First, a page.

they say we lack today. They might be right, there are some things
which you can’t re-live, but we are proud in where we are today and
in the way we went through.
followed that album up with El Norra Alila in 1996. Please give me
your (long or brief) thoughts and lowdowns on this album.
Norra Alila was a direct follow-up to Sahara. It shares many of the
same elements, and the overall approach to music is the same. We keep
many respects to this album, since we think that the musical content
in it is very good. This is
the album which the lyrics really started to revolve around spiritual
issues. This album is also the last one in Holy Records, and it also
represents in a lot of ways the ending of Orphaned Land as it was at
its first phase.
Sahara and El Norra Alila is difficult to find these days. Is there
any plans to re-release these two albums ?
you can’t just get into stores and get them, but you can definitely
find them for sale on our website and on our Facebook page. Many
people ask us about re-recording those albums. This is an interesting
idea, but right now we are focusing on releasing new materials.
was a long silence after El Norra Alila and I thought that was the
end of your band. But your compulsary military service is three years
and I guessed that had something to do with this break. Please tell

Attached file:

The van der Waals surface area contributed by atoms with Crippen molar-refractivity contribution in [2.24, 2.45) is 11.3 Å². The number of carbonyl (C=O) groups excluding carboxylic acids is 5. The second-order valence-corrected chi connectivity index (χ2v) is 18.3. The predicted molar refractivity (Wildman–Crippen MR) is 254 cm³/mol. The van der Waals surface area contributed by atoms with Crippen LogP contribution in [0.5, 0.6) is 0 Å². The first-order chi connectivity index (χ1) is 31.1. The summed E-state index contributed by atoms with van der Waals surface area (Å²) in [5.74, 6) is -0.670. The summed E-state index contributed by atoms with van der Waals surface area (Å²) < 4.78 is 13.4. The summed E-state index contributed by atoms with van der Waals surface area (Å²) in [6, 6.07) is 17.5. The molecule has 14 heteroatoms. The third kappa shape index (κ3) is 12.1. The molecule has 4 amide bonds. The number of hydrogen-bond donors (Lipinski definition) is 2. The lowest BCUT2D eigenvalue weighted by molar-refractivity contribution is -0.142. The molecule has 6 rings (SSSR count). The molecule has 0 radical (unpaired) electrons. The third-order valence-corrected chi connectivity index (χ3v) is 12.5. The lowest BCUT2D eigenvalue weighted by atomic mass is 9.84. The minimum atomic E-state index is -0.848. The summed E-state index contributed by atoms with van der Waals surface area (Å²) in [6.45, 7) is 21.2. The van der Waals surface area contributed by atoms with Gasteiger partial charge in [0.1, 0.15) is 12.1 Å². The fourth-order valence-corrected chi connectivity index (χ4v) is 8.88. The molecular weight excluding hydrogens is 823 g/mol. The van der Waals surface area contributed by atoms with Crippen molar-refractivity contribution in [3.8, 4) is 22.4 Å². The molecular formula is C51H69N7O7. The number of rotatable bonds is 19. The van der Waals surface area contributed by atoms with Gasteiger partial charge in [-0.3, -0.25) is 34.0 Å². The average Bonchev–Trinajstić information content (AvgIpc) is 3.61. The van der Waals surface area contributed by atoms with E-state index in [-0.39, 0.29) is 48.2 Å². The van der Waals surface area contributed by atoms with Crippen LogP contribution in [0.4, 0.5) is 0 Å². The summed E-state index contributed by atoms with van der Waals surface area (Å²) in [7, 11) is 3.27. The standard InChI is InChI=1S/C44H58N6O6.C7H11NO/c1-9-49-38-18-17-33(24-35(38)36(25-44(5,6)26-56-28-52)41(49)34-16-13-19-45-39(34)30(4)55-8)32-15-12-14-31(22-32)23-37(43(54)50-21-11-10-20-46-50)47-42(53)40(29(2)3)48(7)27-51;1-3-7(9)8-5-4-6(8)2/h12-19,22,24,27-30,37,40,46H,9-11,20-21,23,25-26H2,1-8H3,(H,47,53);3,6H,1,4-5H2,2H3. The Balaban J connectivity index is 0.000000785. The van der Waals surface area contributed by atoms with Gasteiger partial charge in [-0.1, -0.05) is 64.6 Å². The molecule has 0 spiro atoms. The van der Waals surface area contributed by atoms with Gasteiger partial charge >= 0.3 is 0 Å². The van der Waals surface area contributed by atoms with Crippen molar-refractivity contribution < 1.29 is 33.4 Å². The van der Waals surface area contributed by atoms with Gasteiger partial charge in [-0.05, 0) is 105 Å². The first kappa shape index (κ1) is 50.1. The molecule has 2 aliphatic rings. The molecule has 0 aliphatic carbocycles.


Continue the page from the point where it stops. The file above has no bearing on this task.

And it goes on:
us more about this long break leading up to the release of Mabool.
military service might have had something to do with it indirectly.
Kobi was the only one going through service, and he only did half the
service, the rest of us didn’t do it. But all our friends did, and
this made them cut their long hairs, mixing with other kinds of
people, and in many cases leaving the metal scene. We also explored
new musical territories, and there was some integrity issue with
having a metal
band. Besides, we also had to think about getting real jobs, a thing
which distracted us from making music.
really broke Orphaned Land and gave you recognition from a much wider
audience. Please give me your (long or brief) thoughts and lowdowns
on this album from 2004.
is an album which is in many cases
referred to as a more mature album than its formers. We brought into
it a much wider musical world than we brought into its formers.
Mabool also has many more progressive elements than the formers. The